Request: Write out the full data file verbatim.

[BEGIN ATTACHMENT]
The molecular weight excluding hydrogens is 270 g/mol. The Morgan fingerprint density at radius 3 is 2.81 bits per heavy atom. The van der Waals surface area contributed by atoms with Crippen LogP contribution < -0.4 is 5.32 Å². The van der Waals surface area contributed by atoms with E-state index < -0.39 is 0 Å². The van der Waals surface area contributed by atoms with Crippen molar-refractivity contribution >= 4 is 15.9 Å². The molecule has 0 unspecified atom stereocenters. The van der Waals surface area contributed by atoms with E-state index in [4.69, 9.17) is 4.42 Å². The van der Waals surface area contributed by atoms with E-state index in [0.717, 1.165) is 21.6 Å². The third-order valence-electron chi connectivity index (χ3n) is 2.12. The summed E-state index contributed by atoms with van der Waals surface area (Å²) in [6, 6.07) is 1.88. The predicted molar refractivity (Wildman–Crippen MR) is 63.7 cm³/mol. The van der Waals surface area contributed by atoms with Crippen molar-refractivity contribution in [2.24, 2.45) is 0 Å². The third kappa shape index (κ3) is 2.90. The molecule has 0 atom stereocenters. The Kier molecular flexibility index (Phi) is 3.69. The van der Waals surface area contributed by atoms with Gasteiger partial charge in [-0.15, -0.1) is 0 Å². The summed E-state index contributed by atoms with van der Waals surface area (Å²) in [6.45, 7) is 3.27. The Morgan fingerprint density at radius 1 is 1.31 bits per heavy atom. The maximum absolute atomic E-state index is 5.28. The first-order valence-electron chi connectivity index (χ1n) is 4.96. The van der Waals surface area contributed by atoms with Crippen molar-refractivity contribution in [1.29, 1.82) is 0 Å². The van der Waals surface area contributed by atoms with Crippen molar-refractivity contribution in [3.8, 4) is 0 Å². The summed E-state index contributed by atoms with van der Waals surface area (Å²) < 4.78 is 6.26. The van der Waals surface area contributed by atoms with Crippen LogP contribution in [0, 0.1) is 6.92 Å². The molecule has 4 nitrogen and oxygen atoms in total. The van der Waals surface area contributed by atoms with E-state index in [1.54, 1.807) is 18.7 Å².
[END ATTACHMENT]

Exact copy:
The molecular weight excluding hydrogens is 270 g/mol. The Morgan fingerprint density at radius 3 is 2.81 bits per heavy atom. The van der Waals surface area contributed by atoms with Crippen LogP contribution < -0.4 is 5.32 Å². The van der Waals surface area contributed by atoms with E-state index < -0.39 is 0 Å². The van der Waals surface area contributed by atoms with Crippen molar-refractivity contribution >= 4 is 15.9 Å². The molecule has 0 unspecified atom stereocenters. The van der Waals surface area contributed by atoms with E-state index in [4.69, 9.17) is 4.42 Å². The van der Waals surface area contributed by atoms with E-state index in [0.717, 1.165) is 21.6 Å². The third-order valence-electron chi connectivity index (χ3n) is 2.12. The summed E-state index contributed by atoms with van der Waals surface area (Å²) in [6, 6.07) is 1.88. The predicted molar refractivity (Wildman–Crippen MR) is 63.7 cm³/mol. The van der Waals surface area contributed by atoms with Crippen molar-refractivity contribution in [2.24, 2.45) is 0 Å². The third kappa shape index (κ3) is 2.90. The molecule has 0 atom stereocenters. The Kier molecular flexibility index (Phi) is 3.69. The van der Waals surface area contributed by atoms with Gasteiger partial charge in [-0.15, -0.1) is 0 Å². The summed E-state index contributed by atoms with van der Waals surface area (Å²) in [6.45, 7) is 3.27. The Morgan fingerprint density at radius 1 is 1.31 bits per heavy atom. The maximum absolute atomic E-state index is 5.28. The first-order valence-electron chi connectivity index (χ1n) is 4.96. The van der Waals surface area contributed by atoms with Crippen molar-refractivity contribution in [1.29, 1.82) is 0 Å². The van der Waals surface area contributed by atoms with Crippen molar-refractivity contribution in [3.8, 4) is 0 Å². The summed E-state index contributed by atoms with van der Waals surface area (Å²) < 4.78 is 6.26. The van der Waals surface area contributed by atoms with Crippen LogP contribution in [0, 0.1) is 6.92 Å². The molecule has 4 nitrogen and oxygen atoms in total. The van der Waals surface area contributed by atoms with E-state index in [1.54, 1.807) is 18.7 Å².